fresco. sculpture. The term 'easel-painting' is applied to any picture small enough to have been painted on a standard easel. whereas the watercolourist must be able to lay his paper nearly flat so that the wet paint will not run down. It consists of the architrave. "word") . John (19. "last". in art. Ecce Homo (Lat. sometimes combining panel painting. and architecture. the part of a building between the capitals of the columns and the roof. Chapels were among the most notable Renaissance ensembles. entablature In classical architecture. Ink is smeared over the plate and then wiped off. which is bonded to a metal surface or plaque by firing. a pose in which the sitter faces the viewer directly.forward to prevent reflection from the wet paint. eschatology (Gk. "together") A combining of several media grouped together to form a composite art work. epistaphion) Pictures or tables with reliefs and inscriptions erected in honour of the deceased in churches or sepulchral chapels. enamel Coloured glass in powder form and sometimes bound with oil. eschaton. en face In portraiture. bound and flogged. and logos. 5) when he presents Jesus to the crowds. full face. epitaph (Gk. ensemble (Fr. the frieze. engraving A print made from a metal plate that has had a design cut into it with a sharp point. Hence. a depiction of Jesus. "Behold the Man!") The words of Pontius Pilate in the Gospel of St. wearing a crown of thorns and a scarlet robe. and the cornice. the ink remaining in the etched lines being transferred when the plate is pressed very firmly onto a sheet of paper.
celebrated with bread and wine. to which they sought an answer in the study of St Paul and St Augustine. 4500 BCE. Eucharist (Gk. hence it does not relate at all to the term 'Evangelical' as used in German or English contexts. and Scandinavia. "good. Fathers of the Church A title given to those leaders of the early Christian Church whose writings had made an important contribution to the development of doctrine. faun Ancient Roman god of nature. eu. Gregorio Cortese and Vermigli. which is called "maiolica. Marcantonio Flaminio. and also to Giulia Gonzaga.death and resurrection." It has no connection to the ancient objects or material also named faience. . particularly ware made in France. they stressed the role of faith and the allefficacy of divine grace in justification." and that made in the Netherlands and England. Spain. which is called "delftware. farmers. Such persons combined a zeal for personal religious renewal with spiritual anxieties akin to those of Luther. and Gregory the Great were often considered the four principal Fathers of the Church. It has been applied particularly to the so-called spirituali of the Viterbo circle. and is named for Faenza. which was famous for maiolica. was influenced by the technique and the designs of Italian maiolica. Saints Ambrose. Contarini. Vittoria Colonna. fields and livestock. and of the last things. Jerome. Evangelism The term is used in an Italian context to designate spiritual currents manifest around 1540 which might be said to have occupied the confessional middle ground between Catholicism and Protestantism. the most sacred moment of the Christian liturgy.the science of the end of the world and beginning of a new world. Few of them broke with the Catholic Church. protector of shepherds. It is distinguished from tin-glazed earthenware made in Italy." and charis. Equated with the Greek god Pan. "thanks") the sacrament of Holy Communion. which was developed in the Near East ca. F faience Tin-glazed European earthenware. Augustine. It developed in France in the early 16th century. Germany. Carnesecchi and Ochino. notably Cardinal Pole. he is frequently depicted with a goats legs and horns. convinced of the inefficacy of human works. Giovanni Morone. Italy.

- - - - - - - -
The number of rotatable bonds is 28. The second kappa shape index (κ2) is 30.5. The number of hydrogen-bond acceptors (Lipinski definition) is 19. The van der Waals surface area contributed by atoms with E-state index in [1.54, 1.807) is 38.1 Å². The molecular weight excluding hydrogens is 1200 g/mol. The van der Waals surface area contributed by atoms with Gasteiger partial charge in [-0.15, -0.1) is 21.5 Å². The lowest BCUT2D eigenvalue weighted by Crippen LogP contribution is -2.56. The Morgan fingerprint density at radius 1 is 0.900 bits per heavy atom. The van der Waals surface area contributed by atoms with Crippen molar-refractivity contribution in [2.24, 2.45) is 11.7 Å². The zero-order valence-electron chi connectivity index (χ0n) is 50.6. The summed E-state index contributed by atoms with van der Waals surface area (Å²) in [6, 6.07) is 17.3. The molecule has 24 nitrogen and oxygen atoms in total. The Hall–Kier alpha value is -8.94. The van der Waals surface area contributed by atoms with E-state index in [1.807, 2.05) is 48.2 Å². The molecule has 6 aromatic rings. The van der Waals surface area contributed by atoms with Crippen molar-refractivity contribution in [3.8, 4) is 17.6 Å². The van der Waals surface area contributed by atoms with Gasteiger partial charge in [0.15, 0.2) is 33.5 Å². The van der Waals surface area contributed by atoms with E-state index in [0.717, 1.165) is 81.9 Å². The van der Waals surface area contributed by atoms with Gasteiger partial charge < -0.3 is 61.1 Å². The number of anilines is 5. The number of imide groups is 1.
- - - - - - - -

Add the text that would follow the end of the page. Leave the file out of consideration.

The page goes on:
Committed to charitable and missionary work. such as plague. Only a small area can be painted in a day. frescos in Italy . carved with closely spaced parallel grooves cut vertically. In some sculptures the first rider is identified as Christ by a halo. "fresh") Wall painting technique in which pigments are applied to wet (fresh) plaster (intonaco). fluted of a column or pillar. a fact that was highly significant in the development of images of the Madonna in Italian art. a technique known as a secco fresco. they stressed the veneration of the Holy Virgin. 2 . In time the absolute poverty of the early Franciscans gave way to a far more relaxed view of property and wealth. leaves.8). and these areas. representation of a rural feast or open-air entertainment. The pigments bind with the drying plaster to form a very durable image. fresco (It. Franciscans A Roman Catholic order of mendicant friars founded by St. Their attributes are the bow. sword and set of balances. and the Franciscans became some of the most important patrons of art in the early Renaissance. fête champêtre (French: "rural feast") In painting. which contains the description of the end of the world and the Second Coming of Christ.festoni (It. Although the term fête galante ("gallant feast") is sometimes used synonymously with fête champêtre. can in time be seen. and flowers suspended in a loop. famine and death. Four Horsemen of the Apocalypse the Four Horsemen in the Revelation of St John (Rev 6. well-dressed figures are depicted in a pastoral setting. war. relaxed. Francis of Assisi (given papal approval in 1223). Small amounts of retouching and detail work could be carried out on the dry plaster. "festoons) Architectural ornaments consisting of fruit. it is also used to refer to a specific kind of fête champêtre: a more graceful. The Horsemen personify the disasters about to happen to mankind. drying to a slightly different tint. a swag. usually aristocratic scene in which groups of idly amorous. The colour of his horse is white. black and dun. that of the others red.